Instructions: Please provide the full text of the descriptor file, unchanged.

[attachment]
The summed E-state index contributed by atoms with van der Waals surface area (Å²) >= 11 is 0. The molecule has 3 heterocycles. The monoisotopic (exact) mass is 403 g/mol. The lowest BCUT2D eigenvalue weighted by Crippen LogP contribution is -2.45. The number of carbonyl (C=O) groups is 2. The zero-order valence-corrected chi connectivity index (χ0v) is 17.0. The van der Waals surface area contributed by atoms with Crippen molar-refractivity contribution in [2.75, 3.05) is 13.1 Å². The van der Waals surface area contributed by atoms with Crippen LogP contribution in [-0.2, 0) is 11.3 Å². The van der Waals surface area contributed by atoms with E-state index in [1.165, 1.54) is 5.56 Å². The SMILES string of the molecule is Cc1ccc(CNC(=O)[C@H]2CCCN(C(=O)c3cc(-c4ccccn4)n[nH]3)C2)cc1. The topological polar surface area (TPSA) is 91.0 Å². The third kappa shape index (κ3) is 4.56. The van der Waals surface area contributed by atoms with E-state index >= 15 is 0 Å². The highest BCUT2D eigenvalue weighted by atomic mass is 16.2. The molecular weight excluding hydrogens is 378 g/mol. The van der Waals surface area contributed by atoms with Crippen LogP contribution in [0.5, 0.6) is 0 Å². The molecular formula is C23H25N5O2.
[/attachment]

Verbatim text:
The summed E-state index contributed by atoms with van der Waals surface area (Å²) >= 11 is 0. The molecule has 3 heterocycles. The monoisotopic (exact) mass is 403 g/mol. The lowest BCUT2D eigenvalue weighted by Crippen LogP contribution is -2.45. The number of carbonyl (C=O) groups is 2. The zero-order valence-corrected chi connectivity index (χ0v) is 17.0. The van der Waals surface area contributed by atoms with Crippen molar-refractivity contribution in [2.75, 3.05) is 13.1 Å². The van der Waals surface area contributed by atoms with Crippen LogP contribution in [-0.2, 0) is 11.3 Å². The van der Waals surface area contributed by atoms with E-state index in [1.165, 1.54) is 5.56 Å². The SMILES string of the molecule is Cc1ccc(CNC(=O)[C@H]2CCCN(C(=O)c3cc(-c4ccccn4)n[nH]3)C2)cc1. The topological polar surface area (TPSA) is 91.0 Å². The third kappa shape index (κ3) is 4.56. The van der Waals surface area contributed by atoms with E-state index >= 15 is 0 Å². The highest BCUT2D eigenvalue weighted by atomic mass is 16.2. The molecular weight excluding hydrogens is 378 g/mol. The van der Waals surface area contributed by atoms with Crippen LogP contribution in [0.5, 0.6) is 0 Å². The molecular formula is C23H25N5O2.